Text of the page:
A remote territory of the United States, Puerto Rico has been plagued with problems as of late-- economic woes, brain drain and a devastating hurricane in 2017.
The island needed some help. But rather than try to centrally plan a recovery through government programs, they invited in productive individuals and private capital.
These tax incentives have been a lifeline, helping to diversify Puerto Rico’s lagging economy. As we recently wrote to you, the plan is working.
I am personally taking advantage of Act 20, where companies providing services to clients outside of Puerto Rico can lower their corporate tax rate to 4%-- almost unheard of in the world.
But Puerto Rico is not alone in its amazing tax incentives. Across the Atlantic, there is another island offering a very similar program.
We are talking about Madeira-- the autonomous region of Portugal located much closer to Africa than to Europe.
When we first learned about Madeira’s tax incentives, we wondered whether Puerto Rico just copied from its European counterpart (Madeira first enacted its legislation well before Puerto Rico did).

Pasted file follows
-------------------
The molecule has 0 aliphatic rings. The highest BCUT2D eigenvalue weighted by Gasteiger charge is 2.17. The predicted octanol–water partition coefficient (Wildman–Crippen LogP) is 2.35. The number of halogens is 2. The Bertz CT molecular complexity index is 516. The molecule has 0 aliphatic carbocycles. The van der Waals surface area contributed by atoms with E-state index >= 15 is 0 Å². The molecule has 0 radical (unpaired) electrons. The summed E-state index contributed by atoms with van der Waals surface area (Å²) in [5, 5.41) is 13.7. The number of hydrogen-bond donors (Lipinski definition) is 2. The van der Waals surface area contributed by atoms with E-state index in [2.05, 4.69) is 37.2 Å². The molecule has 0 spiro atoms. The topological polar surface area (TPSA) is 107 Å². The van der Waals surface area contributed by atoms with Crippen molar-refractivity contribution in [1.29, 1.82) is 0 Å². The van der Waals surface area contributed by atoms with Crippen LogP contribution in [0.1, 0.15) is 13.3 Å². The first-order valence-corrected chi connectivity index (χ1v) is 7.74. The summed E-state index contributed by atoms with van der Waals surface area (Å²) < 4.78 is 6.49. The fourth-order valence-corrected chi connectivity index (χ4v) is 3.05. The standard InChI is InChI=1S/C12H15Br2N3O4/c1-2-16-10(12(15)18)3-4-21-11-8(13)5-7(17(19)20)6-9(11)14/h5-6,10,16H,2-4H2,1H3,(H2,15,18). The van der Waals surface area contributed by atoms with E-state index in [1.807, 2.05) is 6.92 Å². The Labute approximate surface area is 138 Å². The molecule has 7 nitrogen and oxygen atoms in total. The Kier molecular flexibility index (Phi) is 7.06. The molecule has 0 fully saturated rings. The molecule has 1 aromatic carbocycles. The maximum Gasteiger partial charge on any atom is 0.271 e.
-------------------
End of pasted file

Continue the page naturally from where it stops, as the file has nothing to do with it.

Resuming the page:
In Madeira, if you operate a company providing services to clients outside of Portugal, your corporate tax will be just 5%. And in many cases, you can take dividends tax-free, too.
Just like Puerto Rico, Madeira offers an amazing deal.
And Madeira-- being part of Portugal-- comes with all the benefits of doing business in the European Union: access to the European banking system, developed business infrastructure, no tax haven stigma... all while avoiding high European taxes.
If you’re interested, you might want to get started right away. Under the current legislation, you have until the end of 2020 to form your company. This ensures that you can lock in the 5% corporate tax rate until the end of 2027.
After that, due to pressure from Brussels, the program’s conditions may change significantly.
It’s no secret that I am a big fan of Puerto Rico’s tax incentives. A remote territory of the United States, Puerto Rico has been plagued with problems as of late– economic woes, brain drain and a devastating hurricane in 2017. The island needed some help. But rather than try to centrally plan a recovery…